Yes, I now, I’m a little late to the Lucite craze.  At first I wasn’t so taken with it, but over time it’s grown on me.  Lucite is so much more than just a plastic.  Typically, the thickness of the Lucite {regardless of what form it takes – box, tray, stapler, stationary holder} is about a quarter of an inch, giving the edges of your item a lovely reflective quality more along the lines of glass, rather than plastic.  All the durability of plastic with the crystal-clear look of glass.

Now, some of my favorite retailers sell these exquisite Lucite jewelry boxes adorned with rough-cut semi-precious stones.  They.  Are.  Beautiful.  But -- full disclosure -- they are WAY overpriced.  Honestly, some of them retail for over one thousand dollars.  Now, I have to ask myself, WHO IS BUYING THIS STUFF?  Not I.

So, I decided to make a facsimile.

Here’s what you’ll need {with accompanying links}:

- Lucite boxes with hinged lids

- Rough or semi-precious stones.  I found mine here and here.

This is a geode I found online. It breaks into two halves with the lovely crystals inside.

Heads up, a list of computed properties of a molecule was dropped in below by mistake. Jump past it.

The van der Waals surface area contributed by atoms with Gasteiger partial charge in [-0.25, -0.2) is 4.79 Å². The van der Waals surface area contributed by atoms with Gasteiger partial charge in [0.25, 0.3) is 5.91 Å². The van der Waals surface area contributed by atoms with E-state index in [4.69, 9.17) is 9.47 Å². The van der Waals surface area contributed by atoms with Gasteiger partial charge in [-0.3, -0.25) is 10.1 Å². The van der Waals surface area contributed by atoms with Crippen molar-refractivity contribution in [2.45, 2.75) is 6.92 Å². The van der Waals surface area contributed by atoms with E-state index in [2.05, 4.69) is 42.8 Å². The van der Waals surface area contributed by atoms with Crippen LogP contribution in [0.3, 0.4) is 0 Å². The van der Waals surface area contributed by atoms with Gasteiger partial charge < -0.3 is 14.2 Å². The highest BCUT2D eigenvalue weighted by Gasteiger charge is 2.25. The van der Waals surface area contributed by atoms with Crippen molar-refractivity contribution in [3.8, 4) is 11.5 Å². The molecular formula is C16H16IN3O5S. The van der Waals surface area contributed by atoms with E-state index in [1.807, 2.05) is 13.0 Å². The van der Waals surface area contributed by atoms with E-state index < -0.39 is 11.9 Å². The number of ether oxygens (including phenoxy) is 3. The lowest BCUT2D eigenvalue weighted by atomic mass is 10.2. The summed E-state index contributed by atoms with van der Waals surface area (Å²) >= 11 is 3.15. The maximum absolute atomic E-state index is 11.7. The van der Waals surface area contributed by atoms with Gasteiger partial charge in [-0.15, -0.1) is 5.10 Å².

These agate slices are amazing. The druzy in the center adds sparkle too!

- Clear-drying Glue {that adheres to plastics}

- Something to line the bottom of your boxes.
    This is optional, but I thought it was a great opportunity to add a pop of color.  I happened to use some decorative patterned paper I found at a local art shop.  But you could use anything you like -- magazine clippings, wrapping paper, scrap fabrics, old linens.

There's my blue and gold paper!  Fifth from the top.

Many of these papers, like the two silver and gold ones at the bottom,
had wonderful texture as well as color.

I really liked these. They had tiny sparkles embedded within the paper. Really caught the light.